Good news for CART, Grand Prix
By JEFF HARRINGTON, Times Staff Writer
The sanctioning body finds a buyer, assuring downtown St. Petersburg of its road race in 2004.
© St. Petersburg Times
published September 12, 2003
A bailout of the troubled Championship Auto Racing Teams circuit is giving a high-octane boost to the first race on CART's 2004 season: the Grand Prix of St. Petersburg.
CART is the sanctioning body for the St. Petersburg race, not an organizer, financial backer or promoter of the event. For months the organizers of the race have sought to reassure potential sponsors that the second annual event could go on even if CART fizzled.
Nonetheless, race organizers were elated to learn late Wednesday that a group of investors called Open Wheel Racing Series have agreed to buy CART, ensuring that its 2004 season will go on. Open Wheel includes several racing team owners who are big investors in CART.
Grand Prix spokeswoman Lisa Brock said the deal is a plus in sponsor negotiations because it takes off the table the issue of who will sanction St. Petersburg's race.
"I think this will have a direct positive impact" on increasing sponsorships, added Tim Ramsberger, general manager of the Grand Prix, which is slated to wind its way through the streets of downtown in February.
Today, racing is dominated by NASCAR's stock cars. In open-wheel racing, CART has struggled to compete with the more stable Indy Racing League for the support of manufacturers and sponsors. IRL's planned expansion into road courses, which is now CART's domain, will only make it tougher.
Despite CART's uncertain future, Ramsberger said he is anxious to sit down with CART's new management team to talk about charting the St. Petersburg race in 2005 and beyond.
St. Petersburg Mayor Rick Baker said he was relieved. Like Ramsberger, he added, "I have remained confident in the race because of the support of (promoter) Dover Motorsports. They really are the key . . . They're the financial backer."
Open Wheel Racing is buying CART for about $8-million, or 56 cents a share. That's far short of the company's recent market value, but the ailing auto racing company said it had little choice. It considered liquidating the company but determined there would be less left for shareholders after paying debts than there would be through Open Wheel's buyout, CART said in a statement.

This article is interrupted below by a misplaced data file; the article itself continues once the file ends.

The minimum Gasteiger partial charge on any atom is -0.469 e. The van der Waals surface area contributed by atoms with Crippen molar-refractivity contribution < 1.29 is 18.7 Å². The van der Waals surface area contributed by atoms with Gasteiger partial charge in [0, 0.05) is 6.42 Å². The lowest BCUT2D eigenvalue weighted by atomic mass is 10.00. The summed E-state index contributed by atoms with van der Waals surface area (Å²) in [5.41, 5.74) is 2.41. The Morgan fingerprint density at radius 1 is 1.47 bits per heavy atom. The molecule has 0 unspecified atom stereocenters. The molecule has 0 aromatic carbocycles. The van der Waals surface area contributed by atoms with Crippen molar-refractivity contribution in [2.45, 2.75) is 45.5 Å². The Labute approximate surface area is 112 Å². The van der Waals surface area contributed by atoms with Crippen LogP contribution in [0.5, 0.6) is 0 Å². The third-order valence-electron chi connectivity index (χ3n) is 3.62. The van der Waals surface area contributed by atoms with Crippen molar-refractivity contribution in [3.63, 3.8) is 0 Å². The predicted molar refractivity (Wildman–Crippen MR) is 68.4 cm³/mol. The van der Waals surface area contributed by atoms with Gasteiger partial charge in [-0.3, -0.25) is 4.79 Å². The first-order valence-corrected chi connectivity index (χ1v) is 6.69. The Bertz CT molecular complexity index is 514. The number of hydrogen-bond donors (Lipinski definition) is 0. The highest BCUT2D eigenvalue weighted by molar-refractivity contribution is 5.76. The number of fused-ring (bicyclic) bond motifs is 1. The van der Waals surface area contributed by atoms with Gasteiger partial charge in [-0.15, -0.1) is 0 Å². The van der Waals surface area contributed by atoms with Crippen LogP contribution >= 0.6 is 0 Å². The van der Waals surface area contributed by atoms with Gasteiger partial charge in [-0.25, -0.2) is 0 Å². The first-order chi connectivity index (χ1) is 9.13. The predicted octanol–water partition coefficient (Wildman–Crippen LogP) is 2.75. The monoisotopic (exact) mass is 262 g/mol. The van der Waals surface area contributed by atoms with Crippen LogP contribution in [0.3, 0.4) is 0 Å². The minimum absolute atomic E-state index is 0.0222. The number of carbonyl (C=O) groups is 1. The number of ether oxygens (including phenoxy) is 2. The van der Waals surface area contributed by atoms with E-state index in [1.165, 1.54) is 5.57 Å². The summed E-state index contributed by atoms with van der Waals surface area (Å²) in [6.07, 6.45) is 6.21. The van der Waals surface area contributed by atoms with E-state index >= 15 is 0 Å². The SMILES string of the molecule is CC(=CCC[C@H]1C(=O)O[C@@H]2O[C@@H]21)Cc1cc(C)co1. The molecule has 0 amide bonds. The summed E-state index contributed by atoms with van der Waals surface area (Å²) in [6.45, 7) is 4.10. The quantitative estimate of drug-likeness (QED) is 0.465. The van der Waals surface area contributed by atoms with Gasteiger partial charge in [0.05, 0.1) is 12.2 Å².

The deal may take up to three months to close, and some minority shareholders already have vowed to oppose it. Plus, Open Wheel can back out of the purchase without consequences by Sept. 18 if its due diligence turns up any problems.
CART chief financial officer Thomas Carter called the agreement "very, very good news" for the Grand Prix of St. Petersburg. "St. Petersburg is a very important event for us," he added. "It opens our season."
The inaugural race in St. Petersburg held seven months ago was heralded by local leaders as popular but not profitable. Organizers lost about $1.3-million, with the shortfall blamed in part on the lack of a title sponsor.
Ramsberger plans to announce new sponsorships at the end of the month. Organizers are in talks with some potential title sponsors.
The Grand Prix manager said he has widened the net for potential backers, contacting companies on both sides of the bay and as far away as Sarasota. A slow economy makes the battle for dollars tough.
But Ramsberger said enthusiasm is picking up as news spreads that the race will be nationally televised by CBS.
Word of the CBS telecast "is slowly getting out," he said. "People are realizing this has not only a regional factor to it ... but national and international."
-Jeff Harrington can be reached at email@example.com or 813 226-3407.
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